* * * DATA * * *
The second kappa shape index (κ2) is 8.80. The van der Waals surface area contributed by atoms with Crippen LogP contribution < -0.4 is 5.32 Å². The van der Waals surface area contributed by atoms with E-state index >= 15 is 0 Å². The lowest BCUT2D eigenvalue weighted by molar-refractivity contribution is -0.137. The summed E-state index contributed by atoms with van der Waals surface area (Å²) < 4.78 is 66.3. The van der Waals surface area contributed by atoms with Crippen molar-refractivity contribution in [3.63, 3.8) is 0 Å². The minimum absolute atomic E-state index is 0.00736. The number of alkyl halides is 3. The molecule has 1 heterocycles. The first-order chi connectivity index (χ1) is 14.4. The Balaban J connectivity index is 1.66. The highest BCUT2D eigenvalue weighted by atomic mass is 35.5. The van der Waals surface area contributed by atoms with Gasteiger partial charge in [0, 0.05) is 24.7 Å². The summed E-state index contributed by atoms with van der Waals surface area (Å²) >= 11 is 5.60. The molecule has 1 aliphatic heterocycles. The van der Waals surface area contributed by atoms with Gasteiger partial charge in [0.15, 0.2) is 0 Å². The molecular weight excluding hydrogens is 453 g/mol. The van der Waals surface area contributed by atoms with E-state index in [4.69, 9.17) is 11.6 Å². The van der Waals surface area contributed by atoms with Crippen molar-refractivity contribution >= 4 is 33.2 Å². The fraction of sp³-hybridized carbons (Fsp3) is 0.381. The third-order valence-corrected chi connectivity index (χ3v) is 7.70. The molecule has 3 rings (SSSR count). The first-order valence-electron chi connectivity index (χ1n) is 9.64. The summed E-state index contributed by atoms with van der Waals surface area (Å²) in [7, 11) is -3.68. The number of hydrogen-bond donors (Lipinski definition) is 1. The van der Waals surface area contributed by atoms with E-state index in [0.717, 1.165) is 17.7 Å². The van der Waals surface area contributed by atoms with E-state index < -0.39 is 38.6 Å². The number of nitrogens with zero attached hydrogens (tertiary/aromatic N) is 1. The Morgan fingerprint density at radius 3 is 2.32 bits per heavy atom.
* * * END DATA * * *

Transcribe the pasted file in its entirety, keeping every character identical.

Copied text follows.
The second kappa shape index (κ2) is 8.80. The van der Waals surface area contributed by atoms with Crippen LogP contribution < -0.4 is 5.32 Å². The van der Waals surface area contributed by atoms with E-state index >= 15 is 0 Å². The lowest BCUT2D eigenvalue weighted by molar-refractivity contribution is -0.137. The summed E-state index contributed by atoms with van der Waals surface area (Å²) < 4.78 is 66.3. The van der Waals surface area contributed by atoms with Crippen molar-refractivity contribution in [3.63, 3.8) is 0 Å². The minimum absolute atomic E-state index is 0.00736. The number of alkyl halides is 3. The molecule has 1 heterocycles. The first-order chi connectivity index (χ1) is 14.4. The Balaban J connectivity index is 1.66. The highest BCUT2D eigenvalue weighted by atomic mass is 35.5. The van der Waals surface area contributed by atoms with Gasteiger partial charge in [0, 0.05) is 24.7 Å². The summed E-state index contributed by atoms with van der Waals surface area (Å²) >= 11 is 5.60. The molecule has 1 aliphatic heterocycles. The van der Waals surface area contributed by atoms with Gasteiger partial charge in [0.15, 0.2) is 0 Å². The molecular weight excluding hydrogens is 453 g/mol. The van der Waals surface area contributed by atoms with E-state index in [4.69, 9.17) is 11.6 Å². The van der Waals surface area contributed by atoms with Crippen molar-refractivity contribution >= 4 is 33.2 Å². The fraction of sp³-hybridized carbons (Fsp3) is 0.381. The third-order valence-corrected chi connectivity index (χ3v) is 7.70. The molecule has 3 rings (SSSR count). The first-order valence-electron chi connectivity index (χ1n) is 9.64. The summed E-state index contributed by atoms with van der Waals surface area (Å²) in [7, 11) is -3.68. The number of hydrogen-bond donors (Lipinski definition) is 1. The van der Waals surface area contributed by atoms with E-state index in [0.717, 1.165) is 17.7 Å². The van der Waals surface area contributed by atoms with E-state index < -0.39 is 38.6 Å². The number of nitrogens with zero attached hydrogens (tertiary/aromatic N) is 1. The Morgan fingerprint density at radius 3 is 2.32 bits per heavy atom.